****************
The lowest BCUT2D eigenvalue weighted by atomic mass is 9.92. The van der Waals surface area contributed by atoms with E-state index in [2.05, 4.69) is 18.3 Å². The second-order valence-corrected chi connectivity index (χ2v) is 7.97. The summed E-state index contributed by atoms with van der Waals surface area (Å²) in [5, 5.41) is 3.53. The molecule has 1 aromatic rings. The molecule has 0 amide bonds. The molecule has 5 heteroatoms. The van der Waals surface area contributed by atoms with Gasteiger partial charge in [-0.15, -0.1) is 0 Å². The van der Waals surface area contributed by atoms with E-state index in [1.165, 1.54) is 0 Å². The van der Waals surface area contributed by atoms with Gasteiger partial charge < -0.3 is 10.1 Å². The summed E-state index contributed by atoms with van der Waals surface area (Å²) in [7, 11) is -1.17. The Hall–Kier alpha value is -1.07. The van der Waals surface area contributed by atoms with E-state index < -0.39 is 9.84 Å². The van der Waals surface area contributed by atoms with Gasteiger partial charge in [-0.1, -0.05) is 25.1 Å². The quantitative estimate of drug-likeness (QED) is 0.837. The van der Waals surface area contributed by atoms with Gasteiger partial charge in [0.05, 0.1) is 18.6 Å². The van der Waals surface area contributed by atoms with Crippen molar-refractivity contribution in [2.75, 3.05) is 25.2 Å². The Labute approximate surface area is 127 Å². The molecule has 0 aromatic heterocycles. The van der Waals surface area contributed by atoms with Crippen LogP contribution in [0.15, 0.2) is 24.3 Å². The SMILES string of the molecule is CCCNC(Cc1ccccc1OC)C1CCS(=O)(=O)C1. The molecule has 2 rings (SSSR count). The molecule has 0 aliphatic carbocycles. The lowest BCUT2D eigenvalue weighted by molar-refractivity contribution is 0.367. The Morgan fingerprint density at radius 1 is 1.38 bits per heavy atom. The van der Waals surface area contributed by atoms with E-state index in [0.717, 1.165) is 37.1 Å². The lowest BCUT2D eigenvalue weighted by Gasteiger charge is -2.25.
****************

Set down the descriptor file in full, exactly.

The lowest BCUT2D eigenvalue weighted by atomic mass is 9.92. The van der Waals surface area contributed by atoms with E-state index in [2.05, 4.69) is 18.3 Å². The second-order valence-corrected chi connectivity index (χ2v) is 7.97. The summed E-state index contributed by atoms with van der Waals surface area (Å²) in [5, 5.41) is 3.53. The molecule has 1 aromatic rings. The molecule has 0 amide bonds. The molecule has 5 heteroatoms. The van der Waals surface area contributed by atoms with Gasteiger partial charge in [-0.15, -0.1) is 0 Å². The van der Waals surface area contributed by atoms with E-state index in [1.165, 1.54) is 0 Å². The van der Waals surface area contributed by atoms with Gasteiger partial charge < -0.3 is 10.1 Å². The summed E-state index contributed by atoms with van der Waals surface area (Å²) in [7, 11) is -1.17. The Hall–Kier alpha value is -1.07. The van der Waals surface area contributed by atoms with E-state index < -0.39 is 9.84 Å². The van der Waals surface area contributed by atoms with Gasteiger partial charge in [-0.1, -0.05) is 25.1 Å². The quantitative estimate of drug-likeness (QED) is 0.837. The van der Waals surface area contributed by atoms with Gasteiger partial charge in [0.05, 0.1) is 18.6 Å². The van der Waals surface area contributed by atoms with Crippen molar-refractivity contribution in [2.75, 3.05) is 25.2 Å². The Labute approximate surface area is 127 Å². The molecule has 0 aromatic heterocycles. The van der Waals surface area contributed by atoms with Crippen LogP contribution in [0.15, 0.2) is 24.3 Å². The SMILES string of the molecule is CCCNC(Cc1ccccc1OC)C1CCS(=O)(=O)C1. The molecule has 2 rings (SSSR count). The molecule has 0 aliphatic carbocycles. The lowest BCUT2D eigenvalue weighted by molar-refractivity contribution is 0.367. The Morgan fingerprint density at radius 1 is 1.38 bits per heavy atom. The van der Waals surface area contributed by atoms with E-state index in [0.717, 1.165) is 37.1 Å². The lowest BCUT2D eigenvalue weighted by Gasteiger charge is -2.25.